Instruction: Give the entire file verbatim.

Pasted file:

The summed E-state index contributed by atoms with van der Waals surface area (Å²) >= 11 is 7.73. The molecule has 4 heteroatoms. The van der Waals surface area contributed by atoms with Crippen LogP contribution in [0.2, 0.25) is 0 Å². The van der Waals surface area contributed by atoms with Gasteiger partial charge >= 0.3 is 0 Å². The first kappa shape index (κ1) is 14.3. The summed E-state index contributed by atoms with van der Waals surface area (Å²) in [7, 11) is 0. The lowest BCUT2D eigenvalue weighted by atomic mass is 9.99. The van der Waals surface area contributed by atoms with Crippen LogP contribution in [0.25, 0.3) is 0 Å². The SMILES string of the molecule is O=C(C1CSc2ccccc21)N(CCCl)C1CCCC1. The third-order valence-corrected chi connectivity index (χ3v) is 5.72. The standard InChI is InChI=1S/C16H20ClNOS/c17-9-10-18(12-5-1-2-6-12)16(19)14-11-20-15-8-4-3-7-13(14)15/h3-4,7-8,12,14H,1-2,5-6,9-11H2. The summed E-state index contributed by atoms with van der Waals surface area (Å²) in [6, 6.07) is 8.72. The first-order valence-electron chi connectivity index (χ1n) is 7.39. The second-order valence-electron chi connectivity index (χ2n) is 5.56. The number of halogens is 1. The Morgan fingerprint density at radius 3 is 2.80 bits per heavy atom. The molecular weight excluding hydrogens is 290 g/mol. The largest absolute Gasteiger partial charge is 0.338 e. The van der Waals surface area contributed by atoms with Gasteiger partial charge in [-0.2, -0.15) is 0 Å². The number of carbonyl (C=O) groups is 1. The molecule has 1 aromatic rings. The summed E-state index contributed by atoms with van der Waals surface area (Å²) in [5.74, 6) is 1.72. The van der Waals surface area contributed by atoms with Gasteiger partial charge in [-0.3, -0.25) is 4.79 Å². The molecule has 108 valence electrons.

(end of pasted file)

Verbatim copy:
The summed E-state index contributed by atoms with van der Waals surface area (Å²) >= 11 is 7.73. The molecule has 4 heteroatoms. The van der Waals surface area contributed by atoms with Crippen LogP contribution in [0.2, 0.25) is 0 Å². The van der Waals surface area contributed by atoms with Gasteiger partial charge >= 0.3 is 0 Å². The first kappa shape index (κ1) is 14.3. The summed E-state index contributed by atoms with van der Waals surface area (Å²) in [7, 11) is 0. The lowest BCUT2D eigenvalue weighted by atomic mass is 9.99. The van der Waals surface area contributed by atoms with Crippen LogP contribution in [0.25, 0.3) is 0 Å². The SMILES string of the molecule is O=C(C1CSc2ccccc21)N(CCCl)C1CCCC1. The third-order valence-corrected chi connectivity index (χ3v) is 5.72. The standard InChI is InChI=1S/C16H20ClNOS/c17-9-10-18(12-5-1-2-6-12)16(19)14-11-20-15-8-4-3-7-13(14)15/h3-4,7-8,12,14H,1-2,5-6,9-11H2. The summed E-state index contributed by atoms with van der Waals surface area (Å²) in [6, 6.07) is 8.72. The first-order valence-electron chi connectivity index (χ1n) is 7.39. The second-order valence-electron chi connectivity index (χ2n) is 5.56. The number of halogens is 1. The Morgan fingerprint density at radius 3 is 2.80 bits per heavy atom. The molecular weight excluding hydrogens is 290 g/mol. The largest absolute Gasteiger partial charge is 0.338 e. The van der Waals surface area contributed by atoms with Gasteiger partial charge in [-0.2, -0.15) is 0 Å². The number of carbonyl (C=O) groups is 1. The molecule has 1 aromatic rings. The summed E-state index contributed by atoms with van der Waals surface area (Å²) in [5.74, 6) is 1.72. The van der Waals surface area contributed by atoms with Gasteiger partial charge in [-0.3, -0.25) is 4.79 Å². The molecule has 108 valence electrons.